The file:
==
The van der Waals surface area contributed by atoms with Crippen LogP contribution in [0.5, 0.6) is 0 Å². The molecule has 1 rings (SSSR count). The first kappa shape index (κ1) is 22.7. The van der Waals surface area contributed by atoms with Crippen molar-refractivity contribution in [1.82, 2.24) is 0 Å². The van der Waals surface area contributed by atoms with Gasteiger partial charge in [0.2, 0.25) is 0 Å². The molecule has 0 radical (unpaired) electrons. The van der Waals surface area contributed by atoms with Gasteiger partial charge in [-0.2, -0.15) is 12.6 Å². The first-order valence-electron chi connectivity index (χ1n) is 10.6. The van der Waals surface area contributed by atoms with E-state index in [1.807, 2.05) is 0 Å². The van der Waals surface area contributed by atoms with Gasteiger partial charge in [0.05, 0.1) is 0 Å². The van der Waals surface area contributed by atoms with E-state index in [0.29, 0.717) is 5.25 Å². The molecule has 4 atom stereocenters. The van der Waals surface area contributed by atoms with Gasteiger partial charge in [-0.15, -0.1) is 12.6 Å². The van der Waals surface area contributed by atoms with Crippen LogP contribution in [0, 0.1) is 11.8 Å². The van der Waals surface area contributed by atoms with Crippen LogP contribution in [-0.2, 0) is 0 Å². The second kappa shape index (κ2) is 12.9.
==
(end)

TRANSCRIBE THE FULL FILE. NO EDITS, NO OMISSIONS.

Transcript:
The van der Waals surface area contributed by atoms with Crippen LogP contribution in [0.5, 0.6) is 0 Å². The molecule has 1 rings (SSSR count). The first kappa shape index (κ1) is 22.7. The van der Waals surface area contributed by atoms with Crippen molar-refractivity contribution in [1.82, 2.24) is 0 Å². The van der Waals surface area contributed by atoms with Gasteiger partial charge in [0.2, 0.25) is 0 Å². The molecule has 0 radical (unpaired) electrons. The van der Waals surface area contributed by atoms with Gasteiger partial charge in [-0.2, -0.15) is 12.6 Å². The first-order valence-electron chi connectivity index (χ1n) is 10.6. The van der Waals surface area contributed by atoms with E-state index in [1.807, 2.05) is 0 Å². The van der Waals surface area contributed by atoms with Gasteiger partial charge in [0.05, 0.1) is 0 Å². The van der Waals surface area contributed by atoms with E-state index in [0.29, 0.717) is 5.25 Å². The molecule has 4 atom stereocenters. The van der Waals surface area contributed by atoms with Gasteiger partial charge in [-0.15, -0.1) is 12.6 Å². The van der Waals surface area contributed by atoms with Crippen LogP contribution in [0, 0.1) is 11.8 Å². The van der Waals surface area contributed by atoms with Crippen LogP contribution in [-0.2, 0) is 0 Å². The second kappa shape index (κ2) is 12.9.